{November 8, 2011}   Aboriginal education a big part of curriculum


What I like about this article and agree with, is the fact that the school incorporates aspects of Aboriginal history and way of life, such as: “all grade 4 students from across the Bulkley Valley school district are taught a unit on Wet’suwe’ten cultures”, “grade 7 students learn the history of residential schools and their impacts”, “establish closeness with the families and students”.

When we as Aboriginal people talk about a need for Aboriginal Education within the mainstream education system and curriculum, we’re not just talking about the Aboriginal cultural and tradition. We’re talking about the true history of Residential Schools, the truth of how Aboriginal people served in War to defend Canada, the history of the Indian Act. But most of all, how Aboriginal people, since Canada’s birth have worked cooperatively throughout history to help create Canada what it is today. Aboriginal people across Canada need the Recognition and Positive acknowledgment.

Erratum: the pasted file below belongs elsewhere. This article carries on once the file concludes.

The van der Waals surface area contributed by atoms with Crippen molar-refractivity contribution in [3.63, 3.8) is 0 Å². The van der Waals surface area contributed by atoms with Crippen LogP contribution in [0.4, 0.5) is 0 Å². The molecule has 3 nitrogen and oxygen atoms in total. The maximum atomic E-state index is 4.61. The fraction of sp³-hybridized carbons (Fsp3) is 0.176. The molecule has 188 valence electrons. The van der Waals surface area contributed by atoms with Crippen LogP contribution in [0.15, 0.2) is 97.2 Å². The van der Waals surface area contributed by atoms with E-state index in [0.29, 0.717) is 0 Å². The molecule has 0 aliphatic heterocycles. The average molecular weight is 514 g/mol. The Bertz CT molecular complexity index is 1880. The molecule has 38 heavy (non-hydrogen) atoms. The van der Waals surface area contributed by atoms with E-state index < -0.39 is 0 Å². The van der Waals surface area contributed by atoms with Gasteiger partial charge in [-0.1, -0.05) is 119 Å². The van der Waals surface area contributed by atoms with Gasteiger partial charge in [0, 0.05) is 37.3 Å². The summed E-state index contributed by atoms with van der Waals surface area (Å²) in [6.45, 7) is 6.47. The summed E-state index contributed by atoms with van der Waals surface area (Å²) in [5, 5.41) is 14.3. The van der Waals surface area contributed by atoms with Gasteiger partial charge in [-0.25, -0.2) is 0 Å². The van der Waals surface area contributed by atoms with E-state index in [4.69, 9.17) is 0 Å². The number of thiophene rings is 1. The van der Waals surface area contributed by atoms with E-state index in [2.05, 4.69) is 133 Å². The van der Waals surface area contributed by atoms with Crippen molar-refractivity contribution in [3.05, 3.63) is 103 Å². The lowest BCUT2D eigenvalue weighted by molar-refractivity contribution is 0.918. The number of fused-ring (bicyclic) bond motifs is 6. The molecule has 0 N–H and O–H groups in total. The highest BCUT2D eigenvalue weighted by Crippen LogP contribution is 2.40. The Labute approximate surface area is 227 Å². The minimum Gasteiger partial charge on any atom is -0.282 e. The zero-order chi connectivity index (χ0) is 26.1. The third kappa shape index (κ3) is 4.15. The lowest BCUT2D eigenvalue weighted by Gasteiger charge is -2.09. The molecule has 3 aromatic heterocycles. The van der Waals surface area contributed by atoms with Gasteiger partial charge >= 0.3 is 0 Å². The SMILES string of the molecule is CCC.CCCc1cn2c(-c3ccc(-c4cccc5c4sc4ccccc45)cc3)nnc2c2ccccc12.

Due to the impacts of Residential School’s we have a large population of Aboriginal people who have an innate fear of the education system.  First and second generation families are hugely impacted. This has established the lack of participation and trust in schools today. Today we have Aboriginal families coping with the impacts of being torn apart by Residential Schools, along with being forced into an educational institution expected to be successful within the school system upon re-locating to the city.

Many Aboriginal families come from remote communities that are small and close-knit, where everyone is related and many of the children are monitored by extended family.  When these families have to re-locate to urban areas for whatever reason, this need and desire for the connectedness does not just disappear.  Most Aboriginal families find that living in the city divides people, is based on individualism and separation.  This mentality of thinking within our societies cannot continue.

Our responsibility as the educated; educators, policy and curriculum developers, community service providers, and school board trustees to work cooperatively together to ensure the success of Aboriginal students within the education system. I find that this article speaks to how this one community has developed strategies to overcome these barriers. And also, acknowledges how these strategies work for all students, thus, no more exclusive programming within schools just for Aboriginal students.


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